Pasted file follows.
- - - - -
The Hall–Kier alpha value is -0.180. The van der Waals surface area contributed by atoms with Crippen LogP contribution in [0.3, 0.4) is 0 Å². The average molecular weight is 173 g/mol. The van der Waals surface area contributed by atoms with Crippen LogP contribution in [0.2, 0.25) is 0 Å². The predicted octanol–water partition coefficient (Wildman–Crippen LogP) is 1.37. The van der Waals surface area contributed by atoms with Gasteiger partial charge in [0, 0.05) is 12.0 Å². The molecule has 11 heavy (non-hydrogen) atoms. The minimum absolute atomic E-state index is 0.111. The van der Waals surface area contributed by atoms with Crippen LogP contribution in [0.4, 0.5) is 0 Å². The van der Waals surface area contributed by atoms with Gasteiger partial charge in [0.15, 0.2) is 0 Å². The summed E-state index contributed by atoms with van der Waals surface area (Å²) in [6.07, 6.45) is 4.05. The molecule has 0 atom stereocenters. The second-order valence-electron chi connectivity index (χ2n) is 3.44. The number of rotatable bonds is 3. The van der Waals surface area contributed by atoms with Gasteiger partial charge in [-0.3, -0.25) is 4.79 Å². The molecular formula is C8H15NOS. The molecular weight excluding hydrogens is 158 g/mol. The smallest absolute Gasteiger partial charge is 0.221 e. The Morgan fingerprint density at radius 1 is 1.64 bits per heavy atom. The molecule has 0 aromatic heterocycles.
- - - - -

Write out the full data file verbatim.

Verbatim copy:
The Hall–Kier alpha value is -0.180. The van der Waals surface area contributed by atoms with Crippen LogP contribution in [0.3, 0.4) is 0 Å². The average molecular weight is 173 g/mol. The van der Waals surface area contributed by atoms with Crippen LogP contribution in [0.2, 0.25) is 0 Å². The predicted octanol–water partition coefficient (Wildman–Crippen LogP) is 1.37. The van der Waals surface area contributed by atoms with Gasteiger partial charge in [0, 0.05) is 12.0 Å². The molecule has 11 heavy (non-hydrogen) atoms. The minimum absolute atomic E-state index is 0.111. The van der Waals surface area contributed by atoms with Crippen LogP contribution in [0.4, 0.5) is 0 Å². The van der Waals surface area contributed by atoms with Gasteiger partial charge in [0.15, 0.2) is 0 Å². The summed E-state index contributed by atoms with van der Waals surface area (Å²) in [6.07, 6.45) is 4.05. The molecule has 0 atom stereocenters. The second-order valence-electron chi connectivity index (χ2n) is 3.44. The number of rotatable bonds is 3. The van der Waals surface area contributed by atoms with Gasteiger partial charge in [-0.3, -0.25) is 4.79 Å². The molecular formula is C8H15NOS. The molecular weight excluding hydrogens is 158 g/mol. The smallest absolute Gasteiger partial charge is 0.221 e. The Morgan fingerprint density at radius 1 is 1.64 bits per heavy atom. The molecule has 0 aromatic heterocycles.